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Interview with Sylvia Bell – Artist Manager (Lenny Kravitz, Rolling Stones, George Michael)


Tell us a bit about yourself?

I started my career with working in Press and Promotion at Warner Music and Sony. After that I was given the great chance to set up Virgin Hamburg in the 80’s and ran it for 11 years. I emigrated to New Zealand where I lived and work in the music and film industry for 15 years. I have been working in the industry for more than 20 years now looking after artists such as Lenny Kravitz, The Rolling Stones, George Michael, Iggy Pop, Janet Jackson, Genesis, Simple Minds and many more. I was in charge of artist promotion as well as PR for the individual artists upon their trips to Hamburg. After leaving the German music industry behind I set up my own music management company mentoring and helping young bands with a kick start.

Have you licensed your music / signed your artists internationally? Which country do you think is the best to license music to? Why?

Since my return from overseas the music industry has changed and it has become harder to sign bands. I think it depends on language and/or genre what bands have to offer so pointing out a particular country is hard to do. My preference though has always been the UK and Germany simply because they are both very professional and down to earth in their approach to music and artists.

If you were to partner with someone to license his music / sign up his artists for your region, what sort of music are you looking out for? Why?

Pop, Rock, R&B. It is the music I most understand about.

Notable projects you have completed

Setting up Virgin Records in Hamburg, working with major artists in New Zealand and set them up ready to go.

Your artists are….

Sonicfleet (Sweden), Candy Robbers (Belgium), Johnny Hates Jazz (UK)

Upcoming projects / tours?

Releasing album and prepare live shows in Europe

What do you think is the single largest problem faced by the music industry today? How do you think it can be resolved?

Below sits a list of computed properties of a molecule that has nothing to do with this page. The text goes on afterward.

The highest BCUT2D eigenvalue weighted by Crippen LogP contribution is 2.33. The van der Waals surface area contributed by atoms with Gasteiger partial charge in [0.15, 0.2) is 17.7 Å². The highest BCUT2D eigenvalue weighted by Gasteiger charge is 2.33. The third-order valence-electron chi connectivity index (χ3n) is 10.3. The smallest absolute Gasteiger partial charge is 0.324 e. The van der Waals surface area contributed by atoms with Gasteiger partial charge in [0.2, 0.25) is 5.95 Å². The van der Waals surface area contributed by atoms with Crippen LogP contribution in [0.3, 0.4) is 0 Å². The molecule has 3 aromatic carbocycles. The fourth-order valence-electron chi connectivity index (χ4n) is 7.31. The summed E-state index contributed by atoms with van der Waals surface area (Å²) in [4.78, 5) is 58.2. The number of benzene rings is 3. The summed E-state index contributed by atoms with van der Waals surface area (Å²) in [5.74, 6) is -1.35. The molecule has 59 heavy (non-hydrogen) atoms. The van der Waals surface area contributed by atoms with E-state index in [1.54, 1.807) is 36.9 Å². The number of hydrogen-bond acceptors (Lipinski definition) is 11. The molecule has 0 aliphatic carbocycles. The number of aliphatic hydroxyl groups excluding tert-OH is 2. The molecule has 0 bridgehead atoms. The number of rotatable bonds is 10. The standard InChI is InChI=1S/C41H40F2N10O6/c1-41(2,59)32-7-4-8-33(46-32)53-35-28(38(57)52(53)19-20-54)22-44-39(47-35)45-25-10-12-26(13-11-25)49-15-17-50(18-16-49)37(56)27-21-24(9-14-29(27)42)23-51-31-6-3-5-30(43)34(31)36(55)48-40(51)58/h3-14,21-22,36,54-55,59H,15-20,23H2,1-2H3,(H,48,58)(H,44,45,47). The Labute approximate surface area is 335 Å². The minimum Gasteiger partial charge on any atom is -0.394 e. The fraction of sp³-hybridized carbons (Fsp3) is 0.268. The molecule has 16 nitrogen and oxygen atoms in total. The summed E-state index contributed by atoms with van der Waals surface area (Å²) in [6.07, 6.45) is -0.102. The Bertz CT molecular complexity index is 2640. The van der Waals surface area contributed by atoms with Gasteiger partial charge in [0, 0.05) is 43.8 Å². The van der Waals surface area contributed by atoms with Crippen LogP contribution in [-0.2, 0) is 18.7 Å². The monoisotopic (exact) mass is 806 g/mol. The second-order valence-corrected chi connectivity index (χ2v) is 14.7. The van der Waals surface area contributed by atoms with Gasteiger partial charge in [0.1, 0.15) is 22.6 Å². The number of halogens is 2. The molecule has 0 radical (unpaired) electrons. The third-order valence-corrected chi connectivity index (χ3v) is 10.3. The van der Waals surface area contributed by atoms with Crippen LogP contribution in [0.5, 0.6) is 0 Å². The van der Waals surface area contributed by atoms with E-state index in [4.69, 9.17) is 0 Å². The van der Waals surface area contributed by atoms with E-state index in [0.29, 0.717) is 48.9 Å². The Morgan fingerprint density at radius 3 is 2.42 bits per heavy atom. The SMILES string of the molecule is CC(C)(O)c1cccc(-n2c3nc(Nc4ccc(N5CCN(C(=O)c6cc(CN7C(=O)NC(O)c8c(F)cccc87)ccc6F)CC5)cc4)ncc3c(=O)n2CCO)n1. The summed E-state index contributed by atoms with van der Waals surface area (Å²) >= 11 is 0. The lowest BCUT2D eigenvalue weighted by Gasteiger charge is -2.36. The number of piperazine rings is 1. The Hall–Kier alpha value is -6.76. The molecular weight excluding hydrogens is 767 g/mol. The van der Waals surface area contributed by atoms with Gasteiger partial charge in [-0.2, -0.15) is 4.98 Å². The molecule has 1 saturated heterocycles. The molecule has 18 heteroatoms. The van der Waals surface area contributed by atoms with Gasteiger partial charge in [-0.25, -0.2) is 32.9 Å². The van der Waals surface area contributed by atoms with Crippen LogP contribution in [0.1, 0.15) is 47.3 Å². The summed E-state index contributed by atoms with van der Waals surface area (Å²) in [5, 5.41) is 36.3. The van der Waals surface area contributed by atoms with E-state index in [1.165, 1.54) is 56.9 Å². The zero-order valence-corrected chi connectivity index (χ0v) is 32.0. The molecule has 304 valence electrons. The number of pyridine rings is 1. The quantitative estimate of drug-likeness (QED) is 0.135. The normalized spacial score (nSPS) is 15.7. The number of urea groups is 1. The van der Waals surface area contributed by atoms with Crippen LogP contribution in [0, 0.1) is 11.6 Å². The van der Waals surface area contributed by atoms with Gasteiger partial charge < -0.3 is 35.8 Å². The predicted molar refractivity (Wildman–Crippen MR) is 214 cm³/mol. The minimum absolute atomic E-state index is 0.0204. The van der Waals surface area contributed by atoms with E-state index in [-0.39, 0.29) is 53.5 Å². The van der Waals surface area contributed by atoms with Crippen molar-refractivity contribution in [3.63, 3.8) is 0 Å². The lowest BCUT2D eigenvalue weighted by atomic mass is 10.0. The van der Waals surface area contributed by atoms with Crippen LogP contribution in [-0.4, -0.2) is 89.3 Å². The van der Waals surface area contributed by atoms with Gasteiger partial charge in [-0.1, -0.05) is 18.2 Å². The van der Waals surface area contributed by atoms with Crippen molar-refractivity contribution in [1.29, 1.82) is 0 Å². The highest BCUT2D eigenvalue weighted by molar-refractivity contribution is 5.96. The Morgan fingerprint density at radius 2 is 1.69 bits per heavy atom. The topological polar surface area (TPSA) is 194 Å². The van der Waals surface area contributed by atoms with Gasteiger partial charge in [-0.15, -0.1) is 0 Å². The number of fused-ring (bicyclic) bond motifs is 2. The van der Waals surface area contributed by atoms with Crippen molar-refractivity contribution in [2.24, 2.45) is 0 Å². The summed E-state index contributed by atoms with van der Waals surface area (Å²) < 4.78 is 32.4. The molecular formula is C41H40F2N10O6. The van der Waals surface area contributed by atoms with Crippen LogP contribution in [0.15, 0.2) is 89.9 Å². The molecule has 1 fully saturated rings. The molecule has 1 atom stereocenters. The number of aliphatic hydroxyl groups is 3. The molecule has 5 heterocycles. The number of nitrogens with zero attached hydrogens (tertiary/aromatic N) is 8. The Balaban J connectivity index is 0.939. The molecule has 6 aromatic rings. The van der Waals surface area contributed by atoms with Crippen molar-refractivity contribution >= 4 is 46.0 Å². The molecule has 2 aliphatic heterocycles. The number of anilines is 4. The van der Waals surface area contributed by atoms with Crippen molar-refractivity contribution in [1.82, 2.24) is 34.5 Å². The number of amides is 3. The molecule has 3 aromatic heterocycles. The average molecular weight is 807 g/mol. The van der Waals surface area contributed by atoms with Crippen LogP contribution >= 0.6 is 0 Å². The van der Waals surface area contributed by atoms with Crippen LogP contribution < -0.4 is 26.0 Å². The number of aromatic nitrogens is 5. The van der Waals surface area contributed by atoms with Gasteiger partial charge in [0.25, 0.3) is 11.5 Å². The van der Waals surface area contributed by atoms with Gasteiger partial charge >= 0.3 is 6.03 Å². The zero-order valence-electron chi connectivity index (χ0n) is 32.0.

Downloading music for free and not paying the artist enough money for synching/downloading. I find it hard to cope with the attitude of some companies who – in my eyes – do not respect the hard work of every single artist. I don’t think that there is an easy solution on hand now as long as companies paying pennies to artists will carry on doing so.

Your plans for 2015?

Setting up my bands for live shows and finding partners to help.

A good word on

A very good service to connect musicians and professionals on one platform.

Why The Next Few Months Of Apple Music Will Throw Up A Few Surprises

Originally posted on Music Industry Blog:

Finally Apple is in the streaming game. Other than to say that it looks like Apple has made a big first step towards making streaming ‘ready for primetime’ and to becoming a music platform I’m not going to add to the list of reviews and first impressions, there are plenty of good one’s like Walt Mossberg’s.   Instead I’m going to run through a few of the likely milestones and unintended consequences that we could see over the coming months.

Expect Impressive Numbers Real Soon

As we revealed on our MIDiA Research report on Apple Music back in March 28% of iOS users stated they were likely to pay for the service. Among downloaders the rate is 39% and for existing subscribers that rate rises to 62%. Consumer surveys of course always over-report so we shouldn’t expect those rates of paid adoption but the relative values are interesting nonetheless. Given…

View original 584 more words


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